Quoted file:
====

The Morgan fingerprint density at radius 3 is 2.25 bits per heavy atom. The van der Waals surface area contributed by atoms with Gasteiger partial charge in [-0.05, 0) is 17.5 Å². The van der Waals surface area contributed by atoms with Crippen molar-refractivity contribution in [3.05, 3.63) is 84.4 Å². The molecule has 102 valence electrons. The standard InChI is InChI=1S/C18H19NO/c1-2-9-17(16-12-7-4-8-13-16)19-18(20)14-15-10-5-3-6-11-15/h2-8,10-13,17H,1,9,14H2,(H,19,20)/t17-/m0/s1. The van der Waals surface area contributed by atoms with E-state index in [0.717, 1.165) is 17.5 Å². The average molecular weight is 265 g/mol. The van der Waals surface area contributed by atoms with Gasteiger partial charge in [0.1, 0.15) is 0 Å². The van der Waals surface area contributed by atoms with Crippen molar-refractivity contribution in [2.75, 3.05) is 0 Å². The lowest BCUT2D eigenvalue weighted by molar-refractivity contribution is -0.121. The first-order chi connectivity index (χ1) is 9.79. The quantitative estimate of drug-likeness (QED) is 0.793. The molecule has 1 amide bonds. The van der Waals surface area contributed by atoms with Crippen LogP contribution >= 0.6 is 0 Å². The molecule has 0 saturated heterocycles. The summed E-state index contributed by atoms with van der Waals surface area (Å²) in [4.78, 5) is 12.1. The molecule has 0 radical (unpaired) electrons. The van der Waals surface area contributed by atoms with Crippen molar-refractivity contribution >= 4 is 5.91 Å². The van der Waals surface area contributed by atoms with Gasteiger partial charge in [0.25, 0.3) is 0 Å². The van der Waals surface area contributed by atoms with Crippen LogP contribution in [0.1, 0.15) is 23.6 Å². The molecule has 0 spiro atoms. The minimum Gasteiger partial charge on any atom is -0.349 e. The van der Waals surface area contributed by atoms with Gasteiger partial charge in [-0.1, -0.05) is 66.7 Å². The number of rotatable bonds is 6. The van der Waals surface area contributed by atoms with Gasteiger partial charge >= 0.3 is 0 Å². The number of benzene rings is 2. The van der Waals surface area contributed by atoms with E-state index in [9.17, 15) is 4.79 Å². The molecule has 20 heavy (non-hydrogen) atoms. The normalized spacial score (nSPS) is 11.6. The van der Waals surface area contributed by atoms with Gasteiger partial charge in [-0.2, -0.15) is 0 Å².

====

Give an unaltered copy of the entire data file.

The Morgan fingerprint density at radius 3 is 2.25 bits per heavy atom. The van der Waals surface area contributed by atoms with Gasteiger partial charge in [-0.05, 0) is 17.5 Å². The van der Waals surface area contributed by atoms with Crippen molar-refractivity contribution in [3.05, 3.63) is 84.4 Å². The molecule has 102 valence electrons. The standard InChI is InChI=1S/C18H19NO/c1-2-9-17(16-12-7-4-8-13-16)19-18(20)14-15-10-5-3-6-11-15/h2-8,10-13,17H,1,9,14H2,(H,19,20)/t17-/m0/s1. The van der Waals surface area contributed by atoms with E-state index in [0.717, 1.165) is 17.5 Å². The average molecular weight is 265 g/mol. The van der Waals surface area contributed by atoms with Gasteiger partial charge in [0.1, 0.15) is 0 Å². The van der Waals surface area contributed by atoms with Crippen molar-refractivity contribution in [2.75, 3.05) is 0 Å². The lowest BCUT2D eigenvalue weighted by molar-refractivity contribution is -0.121. The first-order chi connectivity index (χ1) is 9.79. The quantitative estimate of drug-likeness (QED) is 0.793. The molecule has 1 amide bonds. The van der Waals surface area contributed by atoms with Crippen LogP contribution >= 0.6 is 0 Å². The molecule has 0 saturated heterocycles. The summed E-state index contributed by atoms with van der Waals surface area (Å²) in [4.78, 5) is 12.1. The molecule has 0 radical (unpaired) electrons. The van der Waals surface area contributed by atoms with Crippen molar-refractivity contribution >= 4 is 5.91 Å². The van der Waals surface area contributed by atoms with Gasteiger partial charge in [0.25, 0.3) is 0 Å². The van der Waals surface area contributed by atoms with Crippen LogP contribution in [0.1, 0.15) is 23.6 Å². The molecule has 0 spiro atoms. The minimum Gasteiger partial charge on any atom is -0.349 e. The van der Waals surface area contributed by atoms with Gasteiger partial charge in [-0.1, -0.05) is 66.7 Å². The number of rotatable bonds is 6. The van der Waals surface area contributed by atoms with Gasteiger partial charge >= 0.3 is 0 Å². The number of benzene rings is 2. The van der Waals surface area contributed by atoms with E-state index in [9.17, 15) is 4.79 Å². The molecule has 20 heavy (non-hydrogen) atoms. The normalized spacial score (nSPS) is 11.6. The van der Waals surface area contributed by atoms with Gasteiger partial charge in [-0.2, -0.15) is 0 Å².